Friday, July 24, 2009

Pythons On The Loose

In a recent USA Today I read an article entittled "Everglades May Host Python Hunts". This is a result of a recent event where a 2-year old girl in Florida was strangled to death by a 9 foot pet Burmese python that had escaped from its enclosure. It is also due to the fact that this exotic snake has been turning up in the Everglades and the Florida Keys. It is believed by some officials that as many as 150,000 of these monsters could be roaming in Southern Florida.

The Burmese python is not native to this country and its presence is believed to be the result of pet owners, who thought it was “cool” to own a python and then turned it loose once it became evident how large they become. Some also believe that it could be the result of these snakes escaping from pet stores that were damaged during Hurricane Andrew. You have to realize this- we’re talking about a python, not your typical pet garter snake. They are closely related to anacondas, and can grow to a length of 26 feet and can weigh as much as 200 pounds. They hide and ambush prey by grabbing it with its strong jaws and then entwining it with its body and killing by strangulation. Not a very pleasant way to go. A female can lay 25 or more eggs in a single clutch and has no natural predators in Florida. It can consume animals as large as deer and in fact one was photographed that had attempted to swallow a large alligator, but ended up bursting due to the alligator’s size. The fear is that these snakes will not only damage the ecosystem of Florida (and where ever else they decide to go) by preying on indigenous as well as rare species of birds and mammals, but also pose a threat to humans. There are only a few states that ban large constrictors and now Florida is considering passing a bill that would regulate ownership by requiring owners to: Pay $100 annual permits, implant a microchip in its skin if it is wider than 2 inches so it can be tracked and found if it escapes, and prove their snake handling skills. The hunting of these snakes, for now, will only involve qualified herpetologists who will euthanize and study (location found, size, gut contents) any pythons captured to help them better their understanding of this snakes survival requirements. Due to the fact that the female creates heat for her eggs via shivering, scientist believe they can use thermal imaging to locate nests to further help eradicate it.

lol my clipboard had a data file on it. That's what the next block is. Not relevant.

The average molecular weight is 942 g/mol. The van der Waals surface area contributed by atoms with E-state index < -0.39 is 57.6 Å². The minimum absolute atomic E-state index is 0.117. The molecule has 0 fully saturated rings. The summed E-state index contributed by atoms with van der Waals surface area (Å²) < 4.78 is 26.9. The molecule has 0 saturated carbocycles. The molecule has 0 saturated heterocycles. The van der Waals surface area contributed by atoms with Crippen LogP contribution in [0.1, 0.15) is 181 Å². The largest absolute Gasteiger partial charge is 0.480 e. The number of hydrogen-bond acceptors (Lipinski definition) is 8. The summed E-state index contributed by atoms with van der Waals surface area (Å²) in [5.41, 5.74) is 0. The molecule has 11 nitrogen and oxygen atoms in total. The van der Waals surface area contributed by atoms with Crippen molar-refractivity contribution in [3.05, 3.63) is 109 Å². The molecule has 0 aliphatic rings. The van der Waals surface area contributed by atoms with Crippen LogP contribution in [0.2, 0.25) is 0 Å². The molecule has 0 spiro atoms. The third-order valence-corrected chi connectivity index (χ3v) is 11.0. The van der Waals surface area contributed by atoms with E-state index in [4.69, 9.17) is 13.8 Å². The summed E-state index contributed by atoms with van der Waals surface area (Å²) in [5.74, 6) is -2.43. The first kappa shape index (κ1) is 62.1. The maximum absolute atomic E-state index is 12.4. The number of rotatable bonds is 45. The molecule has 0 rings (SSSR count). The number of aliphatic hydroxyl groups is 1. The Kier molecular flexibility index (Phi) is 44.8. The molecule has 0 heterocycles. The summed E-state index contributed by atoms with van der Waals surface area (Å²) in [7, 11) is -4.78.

Anyone considering any kind of snake as a pet should first do the research on its natural history beforehand.
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